Learn how to improve uptime by using a network management process that includes planning, design, implementation and continuous improvement.
Editor's Note: This article is adapted from a white paper, "The Industrial Network Infrastructure: Your Future Business Foundation." Download the full white paper to learn essential facts and tactics to guide your network plans. It also provides resources and strategies to help you in the design, implementation, operation and maintenance phases.
Network infrastructure is one of the most vital yet undervalued business assets. Lose the network, and you lose phones, email, Internet, or access to business systems or control and visibility of the manufacturing process. Many industrial firms provide the top devices connected to the network, such as computers, phones, machines, etc., yet economize on the network infrastructure that supports these devices.
Like other business assets, a rigorous process governing the industrial network helps ensure efficiency and availability. No particular methodology is superior to another. The best-run networks result from a collection of elements intertwined with the governing process. Justification for creating the process is simple:
- Lowers the total cost of network ownership.
- Improves business agility.
- Helps the business respond quickly and effectively.
- Increases availability.
We recommend a design and management methodology that spans the entire network life cycle, as follows:
- Prepare: Business agility is a result of good preparation. This phase is used to consider the broad vision, requirements and technologies you can employ to make your business more competitive.
- Plan: Successful technology deployment must have an accurate assessment of the current state of your network, its security posture, and the business readiness to support the chosen solution.
- Design: A detailed design reduces risk, avoid delays, and controls the total cost of network deployments.
- Implement: Here the company works to integrate devices and new capabilities in accordance with the design phase without compromising network availability or performance.
- Operate: The firm proactively monitors the network to improve service quality, reduce disruptions and mitigate outages while maintaining high availability, reliability and security.
- Optimize: Best-in-class businesses never stop looking for a competitive edge. So, continuous improvement is a mainstay of any network life cycle.
Does comprehensive, up-to-date documentation exist for your network? Most companies do not have the required documentation, but all of them should consider it an absolute necessity. Accurate documentation and identification shorten the time substantially to recover from a network issue.
Many methods to generate this documentation exist, ranging from a summer intern project to engaging a professional services organization to assess and document the network.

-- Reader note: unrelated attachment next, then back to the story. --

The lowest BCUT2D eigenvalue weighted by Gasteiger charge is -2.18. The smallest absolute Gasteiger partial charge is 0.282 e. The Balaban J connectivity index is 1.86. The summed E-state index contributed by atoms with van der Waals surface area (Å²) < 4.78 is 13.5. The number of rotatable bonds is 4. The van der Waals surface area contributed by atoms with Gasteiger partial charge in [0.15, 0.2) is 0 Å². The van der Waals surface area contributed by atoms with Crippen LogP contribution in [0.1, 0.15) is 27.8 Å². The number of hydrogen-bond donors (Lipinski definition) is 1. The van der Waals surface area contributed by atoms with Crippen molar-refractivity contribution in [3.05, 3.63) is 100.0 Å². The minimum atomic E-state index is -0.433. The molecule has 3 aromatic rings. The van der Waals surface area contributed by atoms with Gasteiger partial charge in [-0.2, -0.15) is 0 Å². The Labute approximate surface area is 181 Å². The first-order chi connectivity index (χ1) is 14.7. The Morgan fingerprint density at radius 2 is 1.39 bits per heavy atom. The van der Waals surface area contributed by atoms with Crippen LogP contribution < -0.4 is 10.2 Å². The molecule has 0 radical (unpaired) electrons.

Professional services organizations, backed by a major automation manufacturer, perform cabling and network infrastructure assessments. Many use software that “crawls” unobtrusively through the network, discovering and visualizing the network footprint.
During the assessment process, pay attention to legacy protocols, i.e., Fieldbus. If legacy protocols are present, plans to migrate them to a modern technology must be at the forefront.
Legacy protocols migrate out of the network as it ages because they become difficult and expensive to support, even if their performance is adequate. Their replacement is infrequently a “rip and replace” proposition.
Consider the age of the existing network and physical infrastructure. Are any of the active components, network switches, servers, programmable controllers, drivers, or other end devices, approaching “end of sale” or “end of support” from the manufacturer?
Aged active components have support costs that grow exponentially after a certain age, so they need to retire before your business is frantically searching for good used replacements to get manufacturing up and running.
Evaluate the age of transmission media and its condition. Consider wire speed as well. Category 5e is adequate for 10Mb/s and 100Mb/s traffic, but is insufficient long term.
Pay attention to connections and the cable. Jacket materials are commonly thermoplastic, which ages over time, particularly in challenging environmental conditions with UV exposure, temperature extremes and chemical exposure. The same exposures age the metallic portion of connectors.
Along cable routes, look for sharp bends and areas where cables appear to have been struck or deformed. With multi-pair copper Ethernet media, these physical deformations displace pairs in the cable, damaging its performance. With fiber optic media, there can be microfractures from physical deformation that attenuate or, in severe cases, interrupt signal flow.
Panduit, based in Tinley Park, Illinois, is a Strategic Alliance Partner in the Rockwell Automation PartnerNetworkTM program. Together, Rockwell Automation and Panduit are driving integrated solutions that help reduce risk, improve reliability, and implement EtherNet/IPTM solutions and architectures through optimized physical network infrastructure solutions and services. Panduit’s portfolio of products, tools and services are designed to simplify the design and deployment of secure, robust and future-proof industrial network infrastructures.
The Journal From Rockwell Automation and Our PartnerNetwork™ is published by Putman Media, Inc.